When all of the conductor ends have been connected to the commutator, in a manner that has been described, the commutator is machined off to remove the ribs 40A to provide a smooth outside surface for the commutator. In addition the portions of conductor ends 31A and 31B, that extend beyond the faces 42C of the riser bars, is machined off.
The armature assembly preferably includes banding for retaining the armature conductors in the slots against the effects of centrifugal force. This banding comprises, for example, three turns of glass roving which is impregnated with a suitable material such as an epoxy resin. This roving has been identified by reference numerals 80 and 82 in FIG. 1. The three turn band 80 is disposed closely adjacent the inside faces 42D of the riser bars and engages the armature conductors at this point. The other three turn band 82 is located adjacent the insulator 56 and also engages the outer periphery of the armature conductors.
At the expense of some reiteration, the following sets forth the sequence of process steps that are utilized to connect the armature conductors to the commutator slots.
1. The ends of the armature conductors are formed into a wedge-shaped or tapered configuration by the punch and die apparatus illustrated in FIG. 6.
2. The formed ends of the armature conductors are spread or bent outwardly.
3. A commutator is assembled to the armature shaft and as it is pushed onto the armature shaft to its final assembled position, the outwardly bent and formed conductor ends pass through the slots in the risers.
4. The formed armature conductor ends are pushed into the slots.
5. The top edges of the riser slots are staked into engagement with the top armature conductor.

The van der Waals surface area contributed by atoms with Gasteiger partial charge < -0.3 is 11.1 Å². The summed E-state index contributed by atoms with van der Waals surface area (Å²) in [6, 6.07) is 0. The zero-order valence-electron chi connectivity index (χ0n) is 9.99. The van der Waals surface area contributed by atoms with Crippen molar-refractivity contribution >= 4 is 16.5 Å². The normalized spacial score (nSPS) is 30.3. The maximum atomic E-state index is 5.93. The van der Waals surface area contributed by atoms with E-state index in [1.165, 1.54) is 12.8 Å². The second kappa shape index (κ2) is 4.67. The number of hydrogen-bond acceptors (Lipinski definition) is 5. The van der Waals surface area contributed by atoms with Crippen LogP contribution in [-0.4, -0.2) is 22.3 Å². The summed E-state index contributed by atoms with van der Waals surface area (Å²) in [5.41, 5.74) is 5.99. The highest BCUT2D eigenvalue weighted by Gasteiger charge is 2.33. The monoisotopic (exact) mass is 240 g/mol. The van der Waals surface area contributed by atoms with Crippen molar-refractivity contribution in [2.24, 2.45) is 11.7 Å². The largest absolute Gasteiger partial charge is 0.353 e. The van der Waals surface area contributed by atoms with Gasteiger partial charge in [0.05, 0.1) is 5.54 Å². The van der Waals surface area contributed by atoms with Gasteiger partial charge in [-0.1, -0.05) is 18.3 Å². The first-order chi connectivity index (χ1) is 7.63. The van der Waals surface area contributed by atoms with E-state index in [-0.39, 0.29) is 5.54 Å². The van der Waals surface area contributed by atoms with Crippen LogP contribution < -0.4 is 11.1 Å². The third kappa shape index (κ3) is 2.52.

6. The portions of the armature conductors, that extend beyond one edge of the risers is machined off as well as the outer faces of the risers.
By way of example, and not by way of limitation, the following are dimensions (millimeters) of the formed armature conductor end portions and the risers and riser slots that can be used in practicing this invention where the sides of the formed armature conductor end portions and riser slot surfaces 46 and 48 have a 3° taper.
______________________________________Surface 31C 2.75 mmSurface 31D 2.47 mmSurface 31C to Surface 31D 2.75 mmSurface 31J 2.47 mmSurface 31K 2.15 mmSurface 31J to Surface 31K 3.01 mmRiser slot surface 50 1.88 mmWidth of open end of riser slot 44 2.76 mmAxial length of riser slot 44 3.81 mmTotal radial depth of riser slot 44 8.29 mmRadius of commutator 31.10 mm(Center to outer surface of riser)______________________________________
In addition to the foregoing, the dimension between the internal slot surfaces 46 and 48 and respective side surfaces 42A and 42B of a riser is about 1.77 mm when measured at the outer circumference of the risers.
When the armature conductor ends 31A and 31B are in their bent out or spread out positions, shown in FIGS. 8 and 9, there will be a clearance of about 0.075 mm between the tapered sides of the armature conductor ends and tapered internal surfaces 46 and 48 of a riser slot 44. This clearance is sufficient to allow the formed armature conductor ends to pass through the riser slots when the commutator is pushed onto the armature shaft.